Has anything interesting, surprising, or unexpected happened while you’ve been at the museum since closure?

Lilly: This is more humorous than anything; I was conducting a patrol of the new Martin building, and every time I entered the elevator lobby on each floor, the elevator doors would magically open. I was pretty spooked by the time I finished, and then found out it was my team in the operations center playing a trick on me. Moments like that provided some levity (albeit at my expense) during the long hours.

Mark: We had to deal with a complete loss of City steam to all the buildings when a contractor for the City doing repairs in Civic Center Park had Xcel Energy shut down all the central steam for downtown.

Describe some of your feelings when you’re in the museum. How does it feel to be in the museum at this moment compared to before closure?

Lilly: Gratitude. Working in the museum every day, it is easy to get caught up in the mechanics of what happens behind the scenes and lose sight of the intended purpose of the museum. Walking the galleries alone, taking in the quiet and the stillness, is like experiencing the art for the first time again. It has been a blessing in disguise.

Mark: It is very spiritual. To walk amongst the art and view the paintings in partially-lit galleries (for energy savings) and realize that, even as we deal with the current pandemic, mankind has experienced great tragedies in the past and managed to rise above them and emerge stronger. Many of the works show how powerful and valuable these cultural icons can be in difficult times by providing hope and inspiration for our communities.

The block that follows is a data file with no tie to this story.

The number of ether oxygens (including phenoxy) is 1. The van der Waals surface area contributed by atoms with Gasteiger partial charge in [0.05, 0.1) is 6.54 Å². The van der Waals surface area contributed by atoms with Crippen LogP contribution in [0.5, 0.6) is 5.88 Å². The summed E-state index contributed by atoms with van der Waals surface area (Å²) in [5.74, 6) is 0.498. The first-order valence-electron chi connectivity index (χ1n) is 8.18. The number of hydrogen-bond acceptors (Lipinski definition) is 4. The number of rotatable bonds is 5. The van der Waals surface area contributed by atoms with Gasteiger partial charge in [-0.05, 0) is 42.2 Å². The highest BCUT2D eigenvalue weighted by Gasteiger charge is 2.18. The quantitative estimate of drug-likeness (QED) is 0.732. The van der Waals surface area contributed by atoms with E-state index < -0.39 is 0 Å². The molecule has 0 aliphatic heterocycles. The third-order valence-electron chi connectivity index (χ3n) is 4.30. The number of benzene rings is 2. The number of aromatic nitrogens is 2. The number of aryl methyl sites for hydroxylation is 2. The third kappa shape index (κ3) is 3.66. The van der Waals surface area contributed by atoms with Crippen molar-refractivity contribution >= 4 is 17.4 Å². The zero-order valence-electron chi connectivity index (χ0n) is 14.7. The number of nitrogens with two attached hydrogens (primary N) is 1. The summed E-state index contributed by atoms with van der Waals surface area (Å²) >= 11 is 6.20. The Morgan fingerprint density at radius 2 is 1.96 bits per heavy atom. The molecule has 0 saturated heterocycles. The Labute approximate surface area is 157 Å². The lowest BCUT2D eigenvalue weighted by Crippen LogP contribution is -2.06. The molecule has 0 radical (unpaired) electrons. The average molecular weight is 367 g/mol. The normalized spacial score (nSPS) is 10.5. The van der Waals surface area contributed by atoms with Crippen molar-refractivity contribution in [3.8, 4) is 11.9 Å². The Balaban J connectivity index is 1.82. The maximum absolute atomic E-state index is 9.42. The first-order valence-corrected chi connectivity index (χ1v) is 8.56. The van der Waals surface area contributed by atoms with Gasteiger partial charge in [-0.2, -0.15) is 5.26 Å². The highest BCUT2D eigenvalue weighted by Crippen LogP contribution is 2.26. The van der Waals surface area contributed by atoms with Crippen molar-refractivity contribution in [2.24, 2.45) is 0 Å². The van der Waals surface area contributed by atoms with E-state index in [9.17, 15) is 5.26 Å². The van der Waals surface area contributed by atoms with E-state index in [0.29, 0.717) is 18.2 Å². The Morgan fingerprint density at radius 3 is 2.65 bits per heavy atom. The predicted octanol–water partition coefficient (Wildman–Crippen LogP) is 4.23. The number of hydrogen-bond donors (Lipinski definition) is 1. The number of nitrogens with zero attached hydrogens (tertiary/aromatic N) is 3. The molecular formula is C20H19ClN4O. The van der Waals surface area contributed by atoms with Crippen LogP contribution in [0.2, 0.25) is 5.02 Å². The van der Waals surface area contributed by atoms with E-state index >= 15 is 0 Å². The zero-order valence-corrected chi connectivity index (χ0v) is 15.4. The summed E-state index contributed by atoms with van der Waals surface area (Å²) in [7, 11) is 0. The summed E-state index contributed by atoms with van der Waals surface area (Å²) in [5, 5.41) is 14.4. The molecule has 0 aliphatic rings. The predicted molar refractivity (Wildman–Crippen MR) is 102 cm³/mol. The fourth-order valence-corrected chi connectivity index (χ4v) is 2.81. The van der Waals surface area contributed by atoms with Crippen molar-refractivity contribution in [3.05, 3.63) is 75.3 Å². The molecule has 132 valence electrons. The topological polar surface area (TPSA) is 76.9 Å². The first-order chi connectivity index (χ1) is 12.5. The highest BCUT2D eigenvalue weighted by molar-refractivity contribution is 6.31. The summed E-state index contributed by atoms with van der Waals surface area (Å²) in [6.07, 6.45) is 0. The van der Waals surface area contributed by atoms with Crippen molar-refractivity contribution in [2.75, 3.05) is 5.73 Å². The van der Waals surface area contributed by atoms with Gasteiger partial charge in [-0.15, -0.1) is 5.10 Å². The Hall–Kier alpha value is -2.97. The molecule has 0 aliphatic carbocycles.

Mark Baker
The Denver Art Museum's Mark Baker. Photo illustration by Alison Kondler.

What do you miss most about the museum, and what are you most looking forward to seeing eventually return?

Lilly: PEOPLE!!! And by that I mean staff and visitors alike. I miss interacting with my fellow collaborators and hearing visitors react to a certain art piece or exhibition.

Mark: I’ve been here since closing keeping everything running, so I haven’t missed the place at all. But I am excited to see people returning. The energy everyone brings is what I have missed the most.

In what ways have you seen the power and importance of art and creativity exhibited, even with the museum closed and while people around the world have been social distancing?

Lilly: I have seen the power of creativity in full force with the museum staff who have been working diligently to adapt to this new “normal” and modify exhibitions and programming so that the museum can still present art in engaging and delightful ways while remaining safe for all.

Mark: I think many people have finally found an opportunity to slow down and be creative. I think art can provide a physical manifestation of our soul and spirit in ways others can relate to in their current circumstance or environment.

Shannon Robb is a communications associate at the Denver Art Museum. One of her favorite exhibitions that has been on view at the museum is Women of Abstract Expressionism.